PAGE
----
We went for a beer with Jasna from CARNet after the first session wrapped up, and she gave us some good, honest feedback which caused us to rethink our approach a bit for Day Two. I felt more confident about the material for the second day, it’s a little fresher and more fun for me. Jeff did what he’s done for me so many times in the past, tapping his vast experience and wise perspective to buck up my spirit. I wanted to go right back to the hotel and rework all the material, but Jeff held firm and insisted we have some fun on what would be our last night together in Croatia. I’m glad we did, visiting the Cafe Top Hat (which used to be a favorite hangout of poets during the communist era and still maintains a very gritty yet appealing vibe) was something I’ll remember fondly for a long time.

And sure enough, Day Two went much better. Though I hardly feel like an expert podcaster, the participants were very keen to learn the ins and outs and really got into it. One of the adjustments we made was to ask one of our hosts to periodically interject commentary in Croatian. The first time she did so, the atmosphere changed dramatically — in a flash, a number of people who had been completely silent were arguing and sharing their views with one another. I had no idea what they were saying, but I didn’t care. I stood there with a delighted, if somewhat idiotic look on my face, and from then on the room was a much more dynamic and enjoyable place to be.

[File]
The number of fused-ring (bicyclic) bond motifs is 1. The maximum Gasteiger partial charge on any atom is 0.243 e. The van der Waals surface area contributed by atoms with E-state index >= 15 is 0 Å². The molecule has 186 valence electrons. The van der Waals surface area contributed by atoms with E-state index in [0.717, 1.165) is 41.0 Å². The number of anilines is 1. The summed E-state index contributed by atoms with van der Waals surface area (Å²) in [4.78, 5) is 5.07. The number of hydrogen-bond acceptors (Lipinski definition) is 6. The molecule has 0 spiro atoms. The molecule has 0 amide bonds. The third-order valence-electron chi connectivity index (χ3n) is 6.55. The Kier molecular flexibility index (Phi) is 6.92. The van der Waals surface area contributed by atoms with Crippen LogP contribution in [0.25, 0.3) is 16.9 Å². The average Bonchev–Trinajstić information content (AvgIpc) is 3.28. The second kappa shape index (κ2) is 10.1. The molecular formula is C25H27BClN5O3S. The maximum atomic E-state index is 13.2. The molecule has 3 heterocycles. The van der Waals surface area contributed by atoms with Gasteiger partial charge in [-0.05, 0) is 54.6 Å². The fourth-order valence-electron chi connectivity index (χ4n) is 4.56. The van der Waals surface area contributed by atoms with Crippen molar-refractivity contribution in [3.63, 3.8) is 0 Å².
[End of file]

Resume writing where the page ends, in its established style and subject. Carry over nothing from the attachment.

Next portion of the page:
The evaluations we received from the participants were good, and at the end of the day everybody seemed quite satisfied with how things had turned out, an immense relief. Some minutes later, I was saying goodbye to Jeff and most of the CARNet folks — they were heading off to Vienna to present at the EDEN conference.

Before I forget, big thanks to all the CARNet folks for making this wonderful adventure posssible. I wish I could have talked more with people here, but there may be some opportunities for collaboration in the near-future. I enjoyed talking with Kristijan Zimmer about a wide range of emerging technology issues over dinner, and it may have some bearing on future development of aggRSSive/EduGlu. And one more shout-out for Jeff, who yet again accompanied me on a tremendous learning experience, and did it with an unfailing sense of fun. I’m so fortunate to work with such a gifted person with a tremendous breadth of experience that he never fails to share generously. What a wonderful friend and colleague.